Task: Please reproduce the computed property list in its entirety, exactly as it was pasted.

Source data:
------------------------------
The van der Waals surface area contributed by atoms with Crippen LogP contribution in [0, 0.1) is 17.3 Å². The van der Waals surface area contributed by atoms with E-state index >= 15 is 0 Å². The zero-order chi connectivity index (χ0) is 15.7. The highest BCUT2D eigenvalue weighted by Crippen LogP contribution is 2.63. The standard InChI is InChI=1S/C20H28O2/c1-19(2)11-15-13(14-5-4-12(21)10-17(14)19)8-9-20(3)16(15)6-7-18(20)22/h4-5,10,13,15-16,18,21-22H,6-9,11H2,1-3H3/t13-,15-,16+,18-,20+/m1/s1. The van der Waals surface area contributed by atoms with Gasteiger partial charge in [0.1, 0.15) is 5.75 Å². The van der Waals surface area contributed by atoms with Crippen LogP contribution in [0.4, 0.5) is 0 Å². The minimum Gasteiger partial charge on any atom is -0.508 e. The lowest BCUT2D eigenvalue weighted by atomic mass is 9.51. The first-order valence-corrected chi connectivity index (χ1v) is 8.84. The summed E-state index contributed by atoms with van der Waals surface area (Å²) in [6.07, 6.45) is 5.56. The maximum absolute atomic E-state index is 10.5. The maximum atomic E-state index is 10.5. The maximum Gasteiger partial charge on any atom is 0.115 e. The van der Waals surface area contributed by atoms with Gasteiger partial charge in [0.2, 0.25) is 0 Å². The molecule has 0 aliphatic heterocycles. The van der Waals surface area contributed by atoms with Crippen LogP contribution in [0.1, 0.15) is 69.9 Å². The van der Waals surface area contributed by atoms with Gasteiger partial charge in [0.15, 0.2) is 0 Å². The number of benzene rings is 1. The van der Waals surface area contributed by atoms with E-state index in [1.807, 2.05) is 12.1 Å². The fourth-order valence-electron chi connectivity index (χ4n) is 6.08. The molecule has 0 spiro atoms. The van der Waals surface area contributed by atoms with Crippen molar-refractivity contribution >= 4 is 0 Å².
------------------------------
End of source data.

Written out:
The van der Waals surface area contributed by atoms with Crippen LogP contribution in [0, 0.1) is 17.3 Å². The van der Waals surface area contributed by atoms with E-state index >= 15 is 0 Å². The zero-order chi connectivity index (χ0) is 15.7. The highest BCUT2D eigenvalue weighted by Crippen LogP contribution is 2.63. The standard InChI is InChI=1S/C20H28O2/c1-19(2)11-15-13(14-5-4-12(21)10-17(14)19)8-9-20(3)16(15)6-7-18(20)22/h4-5,10,13,15-16,18,21-22H,6-9,11H2,1-3H3/t13-,15-,16+,18-,20+/m1/s1. The van der Waals surface area contributed by atoms with Gasteiger partial charge in [0.1, 0.15) is 5.75 Å². The van der Waals surface area contributed by atoms with Crippen LogP contribution in [0.4, 0.5) is 0 Å². The minimum Gasteiger partial charge on any atom is -0.508 e. The lowest BCUT2D eigenvalue weighted by atomic mass is 9.51. The first-order valence-corrected chi connectivity index (χ1v) is 8.84. The summed E-state index contributed by atoms with van der Waals surface area (Å²) in [6.07, 6.45) is 5.56. The maximum absolute atomic E-state index is 10.5. The maximum atomic E-state index is 10.5. The maximum Gasteiger partial charge on any atom is 0.115 e. The van der Waals surface area contributed by atoms with Gasteiger partial charge in [0.2, 0.25) is 0 Å². The molecule has 0 aliphatic heterocycles. The van der Waals surface area contributed by atoms with Crippen LogP contribution in [0.1, 0.15) is 69.9 Å². The van der Waals surface area contributed by atoms with Gasteiger partial charge in [0.15, 0.2) is 0 Å². The number of benzene rings is 1. The van der Waals surface area contributed by atoms with E-state index in [1.807, 2.05) is 12.1 Å². The fourth-order valence-electron chi connectivity index (χ4n) is 6.08. The molecule has 0 spiro atoms. The van der Waals surface area contributed by atoms with Crippen molar-refractivity contribution >= 4 is 0 Å².